Yeah, that would definitely be interesting. I think you will get an inkling of crime from some of the lower-level citizens by how they respond to you, like "This city's ruler should be hung by his genetalia (spelling?)", or "I hope the gods strike down this accursed place". I wonder if you do an exceptionally horrible job at building your city would you be assassinated by an angry citizen?. Maybe a bit over the top, but I think there should definitely be consequences to this, they might raid your tomb as in Pharaoh. Or maybe vandalize parts of the city (as well as your burial place).

Miut
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Postby Miut » Sat May 29, 2004 9:39 pm

Well I think we have to remember the Arabic way of thinking too - putting your foot onto the person or image of those you hate or your enemies is the worst insult you can make to them - we saw that with the mosaic of Bush Snr in Baghdad and with footage of Iraqis hitting images of Saddam with their sandals at various points in that war.
Perhaps the poster symbolises just annoyance not an actual desire/ability to depose Pharaoh.

On the other hand - there is always an other hand isn't there? - during several periods of Egypt's history there were times when all was anarchy because Pharaonic leadership was weak and he was deposed... ;)

G-Force
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Postby G-Force » Sun May 30, 2004 7:48 am

The Patrician series (trade game with minor city building) has 3 levels of people: poor - wealthy - rich. It makes sense that every city should have poor, wealthy and rich people. If everybody is rich, noone will work.

G-Force

EmperorJay
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Postby EmperorJay » Sun May 30, 2004 8:57 am

Thinking out of the box again, why would we have types of criminals? What prevents a beggar from becoming a burglar? What prevents a burglar from becoming a tomb robber? The only real distinction I can think of is that we'll see professional criminals (the people who hold up caravans and kill for money) and the regular criminals, the beggar/burglar/tomb robber.

Lannes
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Postby Lannes » Sun May 30, 2004 11:36 am

I think the types of people we'll see will depend a lot on the way the game has them interact with one another. I suspect people will be connected through a number of interdependencies. Perhaps there we'll see some of the categories of old: economy, education, healthcare. These interactions are mostly "material" though. I don't think you'll get true mass psychology unless individuals are assigned a "state of mind" that can rub off on others merely by "talking". If it were up to me I think I would have the perception leading to discontent linked to deteriorating conditions and the form it takes to absolute levels of wellbeing.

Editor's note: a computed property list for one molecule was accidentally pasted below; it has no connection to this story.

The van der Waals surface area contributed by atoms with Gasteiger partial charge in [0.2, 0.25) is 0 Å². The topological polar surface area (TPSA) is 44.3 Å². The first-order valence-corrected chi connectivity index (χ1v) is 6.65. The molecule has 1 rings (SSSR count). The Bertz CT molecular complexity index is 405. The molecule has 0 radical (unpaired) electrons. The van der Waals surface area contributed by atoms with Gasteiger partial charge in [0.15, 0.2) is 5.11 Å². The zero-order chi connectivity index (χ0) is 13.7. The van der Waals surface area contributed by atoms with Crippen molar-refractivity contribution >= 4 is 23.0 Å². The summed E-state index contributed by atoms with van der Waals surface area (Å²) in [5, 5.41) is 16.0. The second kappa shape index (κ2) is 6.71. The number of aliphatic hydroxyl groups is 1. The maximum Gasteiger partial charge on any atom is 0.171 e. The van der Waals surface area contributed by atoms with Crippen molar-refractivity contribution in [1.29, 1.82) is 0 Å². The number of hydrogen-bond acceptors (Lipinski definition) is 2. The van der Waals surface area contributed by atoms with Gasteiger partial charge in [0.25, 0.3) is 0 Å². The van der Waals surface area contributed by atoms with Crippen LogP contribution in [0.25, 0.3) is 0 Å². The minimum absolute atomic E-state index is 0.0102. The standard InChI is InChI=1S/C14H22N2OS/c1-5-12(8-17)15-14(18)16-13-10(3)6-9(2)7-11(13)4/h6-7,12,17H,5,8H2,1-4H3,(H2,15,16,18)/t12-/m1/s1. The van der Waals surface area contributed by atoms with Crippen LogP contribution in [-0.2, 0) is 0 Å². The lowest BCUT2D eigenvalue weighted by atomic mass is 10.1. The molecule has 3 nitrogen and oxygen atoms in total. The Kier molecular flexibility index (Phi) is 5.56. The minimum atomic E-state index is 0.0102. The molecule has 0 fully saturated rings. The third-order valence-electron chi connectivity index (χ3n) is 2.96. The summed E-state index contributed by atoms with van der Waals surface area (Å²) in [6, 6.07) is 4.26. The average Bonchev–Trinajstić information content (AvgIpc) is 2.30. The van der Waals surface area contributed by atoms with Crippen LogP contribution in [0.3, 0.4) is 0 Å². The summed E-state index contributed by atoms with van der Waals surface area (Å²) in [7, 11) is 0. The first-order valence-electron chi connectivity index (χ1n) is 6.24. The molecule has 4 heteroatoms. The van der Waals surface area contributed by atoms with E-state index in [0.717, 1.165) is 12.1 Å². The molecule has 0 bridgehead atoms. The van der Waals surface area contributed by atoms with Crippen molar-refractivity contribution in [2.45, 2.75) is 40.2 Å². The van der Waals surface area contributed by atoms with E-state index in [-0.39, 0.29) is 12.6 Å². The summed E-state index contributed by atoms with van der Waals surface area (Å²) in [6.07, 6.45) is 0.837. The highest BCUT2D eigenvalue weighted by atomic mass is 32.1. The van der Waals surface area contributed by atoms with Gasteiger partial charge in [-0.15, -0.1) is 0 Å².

Lannes

vovan
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Postby vovan » Sun May 30, 2004 9:38 pm

EmperorJay wrote:Thinking out of the box again, why would we have types of criminals? What prevents a beggar from becoming a burglar? What prevents a burglar from becoming a tomb robber? The only real distinction I can think of is that we'll see professional criminals (the people who hold up caravans and kill for money) and the regular criminals, the beggar/burglar/tomb robber.


It's not even so much a matter of occupation as representation, as far as the old games were concerned. I mean, every walker had a certain type, and that could be for instance some type of criminal. Since every walker of some type was exactly identical to any other walker of the same type, as far as the avatar image went, the "criminal type" stuck.

I wonder how this will be handled here. :) I gather from the info around that the walkers will actually look different - that is, on market lady could look different from another market lady (though I assume there would be a great dedal of similary, otherwise if would be hard to tell the walker types apart), and plus, if the walkers, or maybe "people" would not be more appropriate a word, will satisfy their own desires, then it seems only fitting that there is no particular role stuck to any given walker. At one moment he might want to go to the marketplace to eat, and at another, maybe to the plaza to see a juggler's performance. Hence, maybe even the appearance of any given walker will change slightly? For instance, maybe an off-duty engineer (or architect, or whoever the guy is that sees to it that buildings do not fall apart) is dressed differently than one that is making his rounds...

Ahh the possibilities. :)

vovan
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Postby vovan » Sun May 30, 2004 9:40 pm

Lannes wrote:I suspect people will be connected through a number of interdependencies.


Well, since they say to have done away with the destination walkers, I am thinking that the system of satisfying one citizen's desrires will be somewhat reminiscent of Tropico, where essentially you have your service buildings, and the citizens just walk to those buildings when they need something.

So, for instance, you could have a place to eat, so when a person feels hungry, they will go there. There are also people working at that place, but you only see them off-duty, when they go off to satisfy some other desire.

Elvenwarrior2001
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Postby Elvenwarrior2001 » Sun May 30, 2004 11:43 pm

Imagine if the bizarres need pottery and the pottery makers need food...they both go to each other's place of work and find no one there. Hehe... :D

Elven